Nepal reopens tainted passport deal

Nepal`s earlier contract awarded to an Indian company had to be scrapped.

Kathmandu: Nepal on Monday reopened a deal to buy new passports after an earlier contract awarded to an Indian company had to be scrapped due to protests by lawmakers.

The Foreign Ministry on Monday invited bids from international security printing companies to print about four million modern Nepali passports that will be machine-readable instead of the earlier handwritten ones.

The 32-page documents with holographs to prevent forgery will cost an estimated USD 6-7 per copy.

The tender bid has made several changes. It has put no bars on firms from neighbouring countries from bidding, which will enable both China and India to compete.

In the past, both had shown interest in the project, India especially so, saying it was for its own security concerns, arising due to the open border between the two countries.

Another major change is bringing down qualification criteria.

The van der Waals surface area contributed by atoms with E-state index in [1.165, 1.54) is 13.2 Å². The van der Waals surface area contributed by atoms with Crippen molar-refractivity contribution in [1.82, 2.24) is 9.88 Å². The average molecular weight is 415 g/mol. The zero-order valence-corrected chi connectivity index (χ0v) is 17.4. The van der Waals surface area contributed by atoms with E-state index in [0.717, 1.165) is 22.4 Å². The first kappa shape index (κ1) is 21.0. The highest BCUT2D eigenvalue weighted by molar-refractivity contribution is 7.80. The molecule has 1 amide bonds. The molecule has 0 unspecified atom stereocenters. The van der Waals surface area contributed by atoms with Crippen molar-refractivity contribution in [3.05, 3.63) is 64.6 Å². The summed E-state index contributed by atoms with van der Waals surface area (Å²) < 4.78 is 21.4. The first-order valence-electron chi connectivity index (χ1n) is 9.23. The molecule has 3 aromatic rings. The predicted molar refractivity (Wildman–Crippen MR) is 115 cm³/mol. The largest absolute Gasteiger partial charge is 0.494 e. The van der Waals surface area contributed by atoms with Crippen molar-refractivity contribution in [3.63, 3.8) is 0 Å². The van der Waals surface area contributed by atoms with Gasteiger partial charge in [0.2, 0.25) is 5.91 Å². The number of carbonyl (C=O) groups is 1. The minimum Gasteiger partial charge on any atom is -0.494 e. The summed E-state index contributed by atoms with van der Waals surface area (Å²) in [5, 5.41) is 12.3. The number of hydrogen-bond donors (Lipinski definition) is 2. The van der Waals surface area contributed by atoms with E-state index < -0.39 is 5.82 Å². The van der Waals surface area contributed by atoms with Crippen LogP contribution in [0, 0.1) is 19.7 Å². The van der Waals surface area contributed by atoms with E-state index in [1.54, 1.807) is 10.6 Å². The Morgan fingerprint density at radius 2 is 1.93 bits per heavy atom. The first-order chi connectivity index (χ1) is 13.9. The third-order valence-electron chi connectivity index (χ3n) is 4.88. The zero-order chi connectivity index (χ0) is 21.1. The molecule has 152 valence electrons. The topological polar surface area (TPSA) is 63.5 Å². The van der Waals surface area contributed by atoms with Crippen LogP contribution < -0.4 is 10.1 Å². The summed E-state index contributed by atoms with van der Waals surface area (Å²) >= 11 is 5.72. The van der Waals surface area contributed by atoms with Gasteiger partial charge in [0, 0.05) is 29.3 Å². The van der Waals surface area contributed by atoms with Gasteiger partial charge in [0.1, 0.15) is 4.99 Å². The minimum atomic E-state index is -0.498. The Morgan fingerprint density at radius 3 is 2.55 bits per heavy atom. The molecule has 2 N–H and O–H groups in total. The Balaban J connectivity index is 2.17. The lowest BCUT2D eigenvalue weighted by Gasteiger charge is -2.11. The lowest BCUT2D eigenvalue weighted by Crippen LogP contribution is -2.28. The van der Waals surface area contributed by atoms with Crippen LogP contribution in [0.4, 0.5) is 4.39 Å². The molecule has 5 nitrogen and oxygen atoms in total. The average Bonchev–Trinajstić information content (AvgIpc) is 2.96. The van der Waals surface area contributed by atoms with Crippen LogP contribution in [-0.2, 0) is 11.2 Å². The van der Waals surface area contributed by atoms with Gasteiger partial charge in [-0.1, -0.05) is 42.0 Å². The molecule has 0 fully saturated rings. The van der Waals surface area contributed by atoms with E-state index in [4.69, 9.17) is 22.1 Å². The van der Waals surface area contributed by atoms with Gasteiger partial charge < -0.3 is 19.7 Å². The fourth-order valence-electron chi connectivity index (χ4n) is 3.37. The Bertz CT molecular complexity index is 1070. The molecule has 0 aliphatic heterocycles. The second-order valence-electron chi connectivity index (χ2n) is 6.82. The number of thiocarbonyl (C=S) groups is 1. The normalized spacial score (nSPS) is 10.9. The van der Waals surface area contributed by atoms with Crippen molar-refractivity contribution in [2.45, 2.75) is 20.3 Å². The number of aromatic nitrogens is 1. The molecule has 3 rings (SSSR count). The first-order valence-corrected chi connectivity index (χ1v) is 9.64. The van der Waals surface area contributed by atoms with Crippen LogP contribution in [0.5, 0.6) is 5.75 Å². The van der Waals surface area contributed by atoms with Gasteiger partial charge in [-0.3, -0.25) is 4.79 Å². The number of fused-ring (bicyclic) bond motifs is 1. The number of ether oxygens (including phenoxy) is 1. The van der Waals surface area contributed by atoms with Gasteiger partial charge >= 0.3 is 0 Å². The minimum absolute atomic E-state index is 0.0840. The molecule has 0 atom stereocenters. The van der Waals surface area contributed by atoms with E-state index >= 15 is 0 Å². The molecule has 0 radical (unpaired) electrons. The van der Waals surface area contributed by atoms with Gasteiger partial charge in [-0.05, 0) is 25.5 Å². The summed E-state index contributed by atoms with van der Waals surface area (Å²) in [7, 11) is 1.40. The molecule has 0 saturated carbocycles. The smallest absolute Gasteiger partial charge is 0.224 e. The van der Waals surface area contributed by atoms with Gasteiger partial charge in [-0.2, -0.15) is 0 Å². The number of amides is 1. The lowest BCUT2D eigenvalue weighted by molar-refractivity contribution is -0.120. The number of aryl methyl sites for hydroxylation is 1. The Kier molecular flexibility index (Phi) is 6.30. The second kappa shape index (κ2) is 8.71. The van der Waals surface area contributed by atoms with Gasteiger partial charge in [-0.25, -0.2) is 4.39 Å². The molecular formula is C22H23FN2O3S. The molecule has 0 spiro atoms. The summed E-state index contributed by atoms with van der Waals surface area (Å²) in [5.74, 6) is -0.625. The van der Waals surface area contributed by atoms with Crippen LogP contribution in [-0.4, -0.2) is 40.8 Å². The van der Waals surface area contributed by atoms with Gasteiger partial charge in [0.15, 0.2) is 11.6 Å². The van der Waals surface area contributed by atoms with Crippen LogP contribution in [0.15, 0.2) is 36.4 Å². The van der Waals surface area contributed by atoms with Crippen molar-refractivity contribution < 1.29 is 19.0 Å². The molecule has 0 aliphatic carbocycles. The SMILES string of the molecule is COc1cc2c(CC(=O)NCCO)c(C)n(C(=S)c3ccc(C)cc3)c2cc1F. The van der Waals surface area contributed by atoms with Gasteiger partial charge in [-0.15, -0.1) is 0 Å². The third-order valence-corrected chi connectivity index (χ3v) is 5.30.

In the past, the bidding company had to have the experience of having printed passports for four countries and needed a transaction volume of USD 18 million. Now it needs to have worked only in two countries and has to show a turnout of USD 13 million.

Within 45 days, when the bid period expires, it will be clear if India`s state-owned Security Printing and Minting Corporation or any other Indian company will show an interest.

Earlier this year, Nepal`s coalition government halted a tender bid process started in 2004 to award the contract to the Indian company, overlooking the foreign companies that had already been shortlisted.

Though Nepal`s members of parliament objected, saying it contravened Nepal`s procurement laws, the government still tried to push the deal through due to pressure by Foreign Minister Sujata Koirala, who is also the deputy prime minister.

After critics went to court to stop the deal and the opposition Maoist party began vigorous protests, Prime Minister Madhav Kumar Nepal was forced to cancel the contract to the Indian company, causing New Delhi to be displeased.